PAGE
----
Outputs produced include a prioritized list of cyber vulnerabilities across all mission areas that is briefed to new programs so they can build in resiliency, a prioritized list of cyber vulnerabilities across all mission areas that legacy programs need to fix and a prioritized list of critical capabilities the science and technology community must address. 
 
A functional level analysis is accomplished through functional decomposition and functional flow diagrams. The functional decomposition is continued to the level of supporting systems, using methods such as those in Fault Tree Analysis (FTA).  Then a ranking and triage process ensues leading to a system level analysis with functional decomposition, functional flow, and information flow diagrams. This helps determine which systems support the elements that remain after functional-level triage.  Another ranking and triage process occurs using markers including cyber separability, cyber distance, dependencies and timing. In cyber separability two systems are cyber separable from one another if no single cyber vector of attack could simultaneously degrade the functionality of both systems. This ultimately leads to insight into the highest level of cybersecurity risks across both platforms and missions, enhanced with the addition of current intelligence reporting.

What is the Air Force Cyber Campaign Plan?

LOA 1 Provide mission assurance through CMTA across core AF functions
LOA 2 Enable cyber resiliency engineering and bake into all AF programs 
LOA 3 Recruit, hire & train a cyber savvy workforce
LOA 4 Enhance weapon system adaptability and agility
LOA 5 Develop a common security environment  
LOA 6 Assess legacy systems and mitigate risks 
LOA 7 Improve intelligence for cybersecurity

The AF Cyber Campaign Plan’s (CCP) overall mission has two primary goals: “Bake in” cyber resiliency into new weapon systems and mitigate “critical” vulnerabilities in already fielded weapon systems. The group established the Cyber Resiliency Steering Group (CRSG) comprised of eight (8) voting members (SAF/AQR, LCMC, SMC, NWC, AFTC, Intel, SAF/CISO, & 24AF/CV) along with a governance body to guide the AF Cyber Campaign Plan (CCP). The AF also established a dedicated unit to manage execution under the Cyber Resiliency Office for Weapon Systems (CROWS) with a focus on executing seven (7) lines of action (see table above). The campaign will also manage and execute the NDAA 1647 Weapon System Assessments and Mitigations in coordination with acquisition, test and evaluation communities in both the Air Force and the Space Force.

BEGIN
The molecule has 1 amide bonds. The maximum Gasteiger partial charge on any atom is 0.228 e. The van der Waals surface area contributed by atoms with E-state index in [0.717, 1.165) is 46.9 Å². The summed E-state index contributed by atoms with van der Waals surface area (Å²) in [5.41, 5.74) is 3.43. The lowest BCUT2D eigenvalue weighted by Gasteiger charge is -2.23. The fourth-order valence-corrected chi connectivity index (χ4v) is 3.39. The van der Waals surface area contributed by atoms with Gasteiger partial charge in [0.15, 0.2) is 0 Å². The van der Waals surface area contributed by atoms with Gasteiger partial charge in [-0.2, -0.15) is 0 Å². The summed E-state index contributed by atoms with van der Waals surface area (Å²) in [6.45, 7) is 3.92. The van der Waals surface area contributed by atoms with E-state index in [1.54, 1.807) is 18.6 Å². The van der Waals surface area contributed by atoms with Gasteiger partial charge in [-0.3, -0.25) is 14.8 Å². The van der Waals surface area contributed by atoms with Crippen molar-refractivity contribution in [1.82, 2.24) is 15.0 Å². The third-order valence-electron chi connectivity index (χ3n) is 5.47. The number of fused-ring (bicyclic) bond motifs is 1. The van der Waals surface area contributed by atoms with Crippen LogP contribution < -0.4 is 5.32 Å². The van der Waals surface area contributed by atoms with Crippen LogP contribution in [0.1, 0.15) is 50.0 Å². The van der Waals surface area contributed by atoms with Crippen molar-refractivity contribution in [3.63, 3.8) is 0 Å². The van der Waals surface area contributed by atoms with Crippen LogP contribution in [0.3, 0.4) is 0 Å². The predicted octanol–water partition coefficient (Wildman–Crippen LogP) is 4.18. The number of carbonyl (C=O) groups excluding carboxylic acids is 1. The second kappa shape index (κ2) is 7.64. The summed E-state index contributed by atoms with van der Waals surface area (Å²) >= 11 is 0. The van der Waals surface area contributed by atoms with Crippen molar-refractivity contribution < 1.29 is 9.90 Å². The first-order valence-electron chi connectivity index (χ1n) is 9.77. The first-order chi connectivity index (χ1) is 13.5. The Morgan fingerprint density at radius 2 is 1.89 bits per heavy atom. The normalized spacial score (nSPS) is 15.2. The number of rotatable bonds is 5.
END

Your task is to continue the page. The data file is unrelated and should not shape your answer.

Conclusion

Zero day exploits of weapon systems add to mission risk with the problem typically spanning both programming & acquisition, and operations and sustainment. A mission and platforms centric focus is necessary to ensure systems operate correctly and securely as part of a larger system of systems. Uncoordinated mitigation efforts may lead to costly inefficiencies, and risk accepted by one system is inherited across the enterprise. 

Mission oriented analysis can identify risks and potential mitigations not apparent at the platform or system level, as mitigations often need to cross Program Executive Offices (PEO’s) for integration to occur. Through the prosecution of the Air Force Cyber Campaign Plan, the CROWS will ensure cyber resiliency is baked into new weapon systems and delivers intelligence and tools to mitigate critical vulnerabilities in already fielded weapon systems.

Bibliography:

National Defense Authorization Act FY 2020 https://congress.gov/bill/116th-congress/senate-bill/1790 

United States Air Force, officially released photograph, 2019

United States Air Force, Air Force Institute of Technology, Cyber Resiliency for Aircraft and Other Weapon Systems, AFMC 2015-0084 , Distribution A; https://youtu.be/hRzx6SLmU28

Singer, P.W., Cybersecurity and Cyber War, 2013 Oxford University Press 

Tashji, David E., LOA1 Cyber Mission Thread Analysis, 2017 AFLCMC EN -EZ CROWS Distribution A